There are some of the plot points we would expect in a story like this.
The buffalo hunt (thrillingly photographed).
A bloody fight with a hostile tribe. (I noticed that among the cast of actors and characters, Wes Studi was only identified as “The Toughest Pawnee.”)
The inevitable love story between Dunbar and Stands With a Fist.
But all is done with an eye to detail, with a respect for tradition, and with a certain sweetness of disposition. The love story is especially delicate; this isn’t one of those exercises in romantic cliche, but a courtship conducted mostly through the eyes, through these two people looking at one another.
There is a delicate, humorous sequence showing how the tribe observes and approves of the romance, when Kicking Bird’s wife, Black Shawl tells her husband it is time for Stands With a Fist to stop mourning her dead husband and accept this new man into her arms.
Meanwhile, we get to know many members of the Sioux tribe, most especially Kicking Bird, Wind in His Hair and the old wise chief, Ten Bears .
The effort made by Costner and crew to create multiple-dimensional characters was notable. The more you felt that each character had more to tell you, the more immersed in the story you became.
Ebert then describes the creative in crafting believable fictional characters and circumstances.
Each has a strong personality; these are men who know exactly who they are, and at one point, after Dunbar has killed in battle beside them, he realizes he never knew who “John Dunbar” was but he knows who Dances With Wolves is.
The futility he felt on his suicidal day as a Union officer has been replaced by utter clarity: He knows why he was fighting, and he knows why he was willing to risk losing his life.
Dances was one of the earliest rebuttals of what perhaps entertained me but also mislead me as a child as I wide-eyed my way through Roy Rogers and Randolph Scott while munching Red Hots, Big Hunks and Junior Mints at the small theater in my Idaho home town.
Now he (Costner) has realized his dream again by making one of the best Westerns I’ve seen. The movie makes amends, of a sort, for hundreds of racist and small-minded Westerns that went before it. By allowing the Sioux to speak in their own tongue, by entering their villages and observing their ways, it sees them as people, not as whooping savages in the sights of an Army rifle.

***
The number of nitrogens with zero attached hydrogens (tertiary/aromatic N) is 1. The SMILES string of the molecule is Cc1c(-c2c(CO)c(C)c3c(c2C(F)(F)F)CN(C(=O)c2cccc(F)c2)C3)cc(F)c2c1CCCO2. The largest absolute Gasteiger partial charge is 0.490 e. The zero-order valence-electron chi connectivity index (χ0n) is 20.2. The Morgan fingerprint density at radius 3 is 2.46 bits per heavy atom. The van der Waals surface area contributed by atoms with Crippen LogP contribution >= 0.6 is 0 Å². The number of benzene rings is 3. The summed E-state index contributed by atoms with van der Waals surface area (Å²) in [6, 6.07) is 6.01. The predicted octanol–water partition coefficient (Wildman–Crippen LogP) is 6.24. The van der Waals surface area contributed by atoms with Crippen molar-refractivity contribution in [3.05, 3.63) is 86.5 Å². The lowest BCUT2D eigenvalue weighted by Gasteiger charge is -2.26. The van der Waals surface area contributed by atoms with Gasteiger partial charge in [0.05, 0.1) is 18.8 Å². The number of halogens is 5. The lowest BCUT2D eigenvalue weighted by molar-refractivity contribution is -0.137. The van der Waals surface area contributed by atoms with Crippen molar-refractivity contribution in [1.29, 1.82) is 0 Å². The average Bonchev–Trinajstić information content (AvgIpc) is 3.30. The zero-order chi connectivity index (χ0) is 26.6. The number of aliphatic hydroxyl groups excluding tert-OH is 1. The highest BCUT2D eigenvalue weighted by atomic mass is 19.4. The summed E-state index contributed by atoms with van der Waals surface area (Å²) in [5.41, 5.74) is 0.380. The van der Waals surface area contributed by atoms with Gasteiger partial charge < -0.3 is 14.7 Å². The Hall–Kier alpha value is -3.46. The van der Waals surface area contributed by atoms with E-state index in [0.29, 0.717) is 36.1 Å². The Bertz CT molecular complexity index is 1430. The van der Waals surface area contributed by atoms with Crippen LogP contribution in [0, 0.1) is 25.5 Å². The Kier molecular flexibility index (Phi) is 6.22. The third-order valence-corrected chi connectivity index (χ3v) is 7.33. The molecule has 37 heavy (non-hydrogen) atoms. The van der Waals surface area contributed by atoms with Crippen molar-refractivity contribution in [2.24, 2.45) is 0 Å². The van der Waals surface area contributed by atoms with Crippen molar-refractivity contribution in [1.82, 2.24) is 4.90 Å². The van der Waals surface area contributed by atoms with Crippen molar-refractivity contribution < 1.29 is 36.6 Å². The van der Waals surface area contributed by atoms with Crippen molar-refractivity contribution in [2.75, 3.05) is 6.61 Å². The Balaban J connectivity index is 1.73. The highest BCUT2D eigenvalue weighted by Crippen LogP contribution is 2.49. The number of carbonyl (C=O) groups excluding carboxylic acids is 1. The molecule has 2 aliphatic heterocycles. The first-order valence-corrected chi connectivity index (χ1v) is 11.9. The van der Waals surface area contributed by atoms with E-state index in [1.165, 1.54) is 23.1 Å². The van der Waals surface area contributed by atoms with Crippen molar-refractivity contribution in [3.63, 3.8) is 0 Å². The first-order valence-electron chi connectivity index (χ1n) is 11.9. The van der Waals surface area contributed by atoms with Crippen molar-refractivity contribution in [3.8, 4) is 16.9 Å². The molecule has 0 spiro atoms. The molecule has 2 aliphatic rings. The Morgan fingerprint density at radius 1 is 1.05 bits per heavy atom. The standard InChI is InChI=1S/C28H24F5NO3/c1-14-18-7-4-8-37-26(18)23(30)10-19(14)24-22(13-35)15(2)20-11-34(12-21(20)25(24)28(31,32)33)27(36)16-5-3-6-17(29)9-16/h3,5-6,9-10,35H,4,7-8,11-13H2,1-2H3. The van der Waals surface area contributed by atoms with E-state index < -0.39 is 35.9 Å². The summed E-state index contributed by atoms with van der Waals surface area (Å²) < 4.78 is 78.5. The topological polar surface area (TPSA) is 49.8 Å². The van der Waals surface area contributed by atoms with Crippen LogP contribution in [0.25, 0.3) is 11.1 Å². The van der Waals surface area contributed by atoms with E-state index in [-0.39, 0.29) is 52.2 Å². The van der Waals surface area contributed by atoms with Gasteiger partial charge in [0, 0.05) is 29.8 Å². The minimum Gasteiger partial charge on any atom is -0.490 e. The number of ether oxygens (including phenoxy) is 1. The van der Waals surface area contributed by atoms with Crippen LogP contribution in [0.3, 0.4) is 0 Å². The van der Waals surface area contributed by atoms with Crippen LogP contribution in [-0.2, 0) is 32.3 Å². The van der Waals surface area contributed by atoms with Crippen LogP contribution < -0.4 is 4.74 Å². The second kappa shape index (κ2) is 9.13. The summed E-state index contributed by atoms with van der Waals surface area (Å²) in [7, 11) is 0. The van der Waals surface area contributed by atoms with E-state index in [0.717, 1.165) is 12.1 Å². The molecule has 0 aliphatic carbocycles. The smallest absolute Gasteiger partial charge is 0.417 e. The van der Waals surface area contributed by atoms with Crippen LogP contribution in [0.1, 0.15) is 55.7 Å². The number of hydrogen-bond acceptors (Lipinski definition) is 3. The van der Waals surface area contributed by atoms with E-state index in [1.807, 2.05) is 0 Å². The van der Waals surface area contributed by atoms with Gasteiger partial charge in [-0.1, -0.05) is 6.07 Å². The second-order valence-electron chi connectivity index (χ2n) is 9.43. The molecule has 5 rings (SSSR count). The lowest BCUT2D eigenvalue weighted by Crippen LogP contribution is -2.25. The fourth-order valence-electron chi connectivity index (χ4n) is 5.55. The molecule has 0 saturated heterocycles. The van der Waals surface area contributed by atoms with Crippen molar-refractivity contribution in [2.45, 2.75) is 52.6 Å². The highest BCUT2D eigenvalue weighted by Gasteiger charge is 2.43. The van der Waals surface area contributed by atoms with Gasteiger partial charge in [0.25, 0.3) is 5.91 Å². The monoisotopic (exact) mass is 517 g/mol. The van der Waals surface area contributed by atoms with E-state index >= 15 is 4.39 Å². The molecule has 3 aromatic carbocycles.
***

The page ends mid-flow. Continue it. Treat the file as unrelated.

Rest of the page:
I miss westerns … not Randolph and Roy, but more thoughtful pieces. I suppose I miss the stereotypes too, in many respects. One stereotype, however, for me has a good riddance sense to it: Hollywood Indians.
Thirty years ago I picked up a copy of Dee Brown’s Bury My Heart at Wounded Knee and realized I was reading American History as it should have always been presented and wasn’t. As I’ve said before, the kind of history I can relate to is best found in Howard Zinn’s histories.
History was taught in our country as a serious of guidebook reports on war, dates and judicial decisions rather than portrayals into which you could imaginatively enter the life experiences of heroes like Lewis and Clark.
Brown’s book wasn’t war, dates and judges. Not too far into it as I went back to the library and chased some of the references (this was prior to the laziness of internet searching) I was able to say in both anger and shame, one of my early western heroes, George A. Custer, was not that … as was said before me, he had it coming.
Other aspects of Hollywood westerns have redefined many of its most common cliches.This is more than glorifying anti-hero types made common by Clint Eastwood. It has to do with making more believable and conflicted cowboys, gunfighters and outlaws. Eastwood in Unforgiven as compared to Josey Wales works for me. Jeff Bridges’ Rooster Cogburn is more believable (can’t believe I used that word) than John Wayne’s.
Along with films like Dances and Into the West, those are the westerns I miss.
Next: Into The West (TNT and Steven Spielberg)